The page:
Archive for Nagoya Biodiversity Summit
www.independent.co.uk 30th October 2010
Quoted from source:
‘A historic deal to halt the mass extinction of species was finally agreed last night in what conservationists see as the most important international treaty aimed at preventing the collapse of the world’s wildlife. Delegates from more than 190 countries meeting in Nagoya, Japan, agreed at the 11th hour on an ambitious conservation programme to protect global biodiversity and the natural habitats that support the most threatened animals and plants. After 18 years of debate, two weeks of talks, and tense, last-minute bargaining, the meeting of the UN Convention on Biodiversity agreed on 20 key “strategic goals” to be implemented by 2020 that should help to end the current mass extinction of species.’
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e360.yale.edu 25th October 2010
Quoted from source:
‘The Pacific Island nation of Palau has announced the establishment of a 230,000-square-mile marine mammal sanctuary that will protect whales, dolphins, and the endangered dugong — a relative of the manatee — from hunting and fishing. Harry Fritz, Palau’s Minister of the Environment, Natural Resources and Tourism, announced the creation of the Mongolia-sized sanctuary at a meeting of the Convention on Biological Diversity in Nagoya, Japan. He said that the sanctuary will protect as many as 30 species of whales and dolphins that either breed inside Palau’s 200-mile Exclusive Economic Zone (EEZ) or travel through it. In addition to protecting the rare dugong, the sanctuary also will promote whale-watching tourism in Palau’s waters, Fritz said. Last year, Palau declared a sanctuary for sharks inside its EEZ in an effort to slow the booming global trade in shark fins, used in soups in China and Asia. The Convention on Biological Diversity has set a goal of preserving 10 percent of the world’s oceans as marine sanctuaries by 2012. Currently, only 1.17 percent of marine waters are protected, according to the Nature Conservancy.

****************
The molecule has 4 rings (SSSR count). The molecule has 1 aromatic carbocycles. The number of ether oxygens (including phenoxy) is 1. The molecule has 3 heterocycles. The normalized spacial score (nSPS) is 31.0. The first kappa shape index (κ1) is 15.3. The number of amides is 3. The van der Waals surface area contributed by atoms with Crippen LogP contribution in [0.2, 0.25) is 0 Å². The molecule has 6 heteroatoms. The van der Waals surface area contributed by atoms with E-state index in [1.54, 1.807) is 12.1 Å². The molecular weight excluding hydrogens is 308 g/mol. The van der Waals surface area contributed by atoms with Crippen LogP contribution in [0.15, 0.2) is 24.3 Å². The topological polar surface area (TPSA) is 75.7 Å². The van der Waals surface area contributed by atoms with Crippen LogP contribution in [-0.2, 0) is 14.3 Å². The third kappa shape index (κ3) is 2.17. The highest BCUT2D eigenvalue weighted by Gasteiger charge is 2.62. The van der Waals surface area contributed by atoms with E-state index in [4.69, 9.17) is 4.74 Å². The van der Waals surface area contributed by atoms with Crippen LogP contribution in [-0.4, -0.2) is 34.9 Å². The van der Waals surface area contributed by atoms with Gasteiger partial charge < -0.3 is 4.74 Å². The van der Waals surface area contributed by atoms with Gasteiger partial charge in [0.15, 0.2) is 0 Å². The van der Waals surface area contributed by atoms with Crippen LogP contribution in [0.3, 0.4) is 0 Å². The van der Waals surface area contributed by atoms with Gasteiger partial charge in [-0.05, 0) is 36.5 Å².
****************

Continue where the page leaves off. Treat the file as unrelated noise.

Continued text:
www.guardian.co.uk 17th September 2010
The latest report from the Convention of Biological Diversity has warned that without prompt action, many of the world’s ecosystems are at the point of no return and will collapse putting the livelihoods of many people at risk, as well as the general running of our planet. The report, the third edition of the Global Biodiversity Outlook, cited the principal causers of ecosystem destruction as ‘habitat change, over-exploitation, pollution, invasive alien species, and climate change.’ In an article written for the Guardian newspaper, the actor Edward Norton has outlined how the USA must take the lead in any action to protect the world’s biodiversity. Without the backing of the world’s most powerful country, the Nagoya Biodiversity Summit happening this October in Japan to tackle this problem may well be doomed to failure.
Edward Norton is a UN goodwill ambassador for biodiversity. Read the rest of his article here.